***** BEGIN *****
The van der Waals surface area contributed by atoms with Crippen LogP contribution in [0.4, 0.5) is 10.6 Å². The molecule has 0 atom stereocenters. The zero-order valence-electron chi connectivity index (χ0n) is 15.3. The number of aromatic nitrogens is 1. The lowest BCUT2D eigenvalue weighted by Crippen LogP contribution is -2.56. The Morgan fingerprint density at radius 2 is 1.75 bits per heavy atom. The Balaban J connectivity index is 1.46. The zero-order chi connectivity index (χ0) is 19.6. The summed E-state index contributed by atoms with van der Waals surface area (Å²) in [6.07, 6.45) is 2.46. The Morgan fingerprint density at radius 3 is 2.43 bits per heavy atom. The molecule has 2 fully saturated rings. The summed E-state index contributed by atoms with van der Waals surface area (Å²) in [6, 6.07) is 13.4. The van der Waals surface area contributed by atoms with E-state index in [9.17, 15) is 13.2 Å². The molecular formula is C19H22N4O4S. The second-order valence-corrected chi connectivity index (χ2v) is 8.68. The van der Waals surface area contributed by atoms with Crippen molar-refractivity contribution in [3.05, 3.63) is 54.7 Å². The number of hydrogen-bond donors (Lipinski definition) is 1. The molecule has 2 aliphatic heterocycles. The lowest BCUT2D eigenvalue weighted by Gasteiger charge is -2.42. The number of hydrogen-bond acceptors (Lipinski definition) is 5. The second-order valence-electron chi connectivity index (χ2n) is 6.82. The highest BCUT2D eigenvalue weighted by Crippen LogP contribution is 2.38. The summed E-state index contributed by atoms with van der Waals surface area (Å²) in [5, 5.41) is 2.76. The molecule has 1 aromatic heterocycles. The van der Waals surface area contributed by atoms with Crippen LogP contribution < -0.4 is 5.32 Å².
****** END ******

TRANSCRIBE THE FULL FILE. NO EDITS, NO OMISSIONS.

The van der Waals surface area contributed by atoms with Crippen LogP contribution in [0.4, 0.5) is 10.6 Å². The molecule has 0 atom stereocenters. The zero-order valence-electron chi connectivity index (χ0n) is 15.3. The number of aromatic nitrogens is 1. The lowest BCUT2D eigenvalue weighted by Crippen LogP contribution is -2.56. The Morgan fingerprint density at radius 2 is 1.75 bits per heavy atom. The Balaban J connectivity index is 1.46. The zero-order chi connectivity index (χ0) is 19.6. The summed E-state index contributed by atoms with van der Waals surface area (Å²) in [6.07, 6.45) is 2.46. The Morgan fingerprint density at radius 3 is 2.43 bits per heavy atom. The molecule has 2 fully saturated rings. The summed E-state index contributed by atoms with van der Waals surface area (Å²) in [6, 6.07) is 13.4. The van der Waals surface area contributed by atoms with E-state index in [9.17, 15) is 13.2 Å². The molecular formula is C19H22N4O4S. The second-order valence-corrected chi connectivity index (χ2v) is 8.68. The van der Waals surface area contributed by atoms with Crippen molar-refractivity contribution in [3.05, 3.63) is 54.7 Å². The number of hydrogen-bond donors (Lipinski definition) is 1. The molecule has 2 aliphatic heterocycles. The lowest BCUT2D eigenvalue weighted by Gasteiger charge is -2.42. The number of hydrogen-bond acceptors (Lipinski definition) is 5. The second-order valence-electron chi connectivity index (χ2n) is 6.82. The highest BCUT2D eigenvalue weighted by Crippen LogP contribution is 2.38. The summed E-state index contributed by atoms with van der Waals surface area (Å²) in [5, 5.41) is 2.76. The molecule has 1 aromatic heterocycles. The van der Waals surface area contributed by atoms with Crippen LogP contribution < -0.4 is 5.32 Å².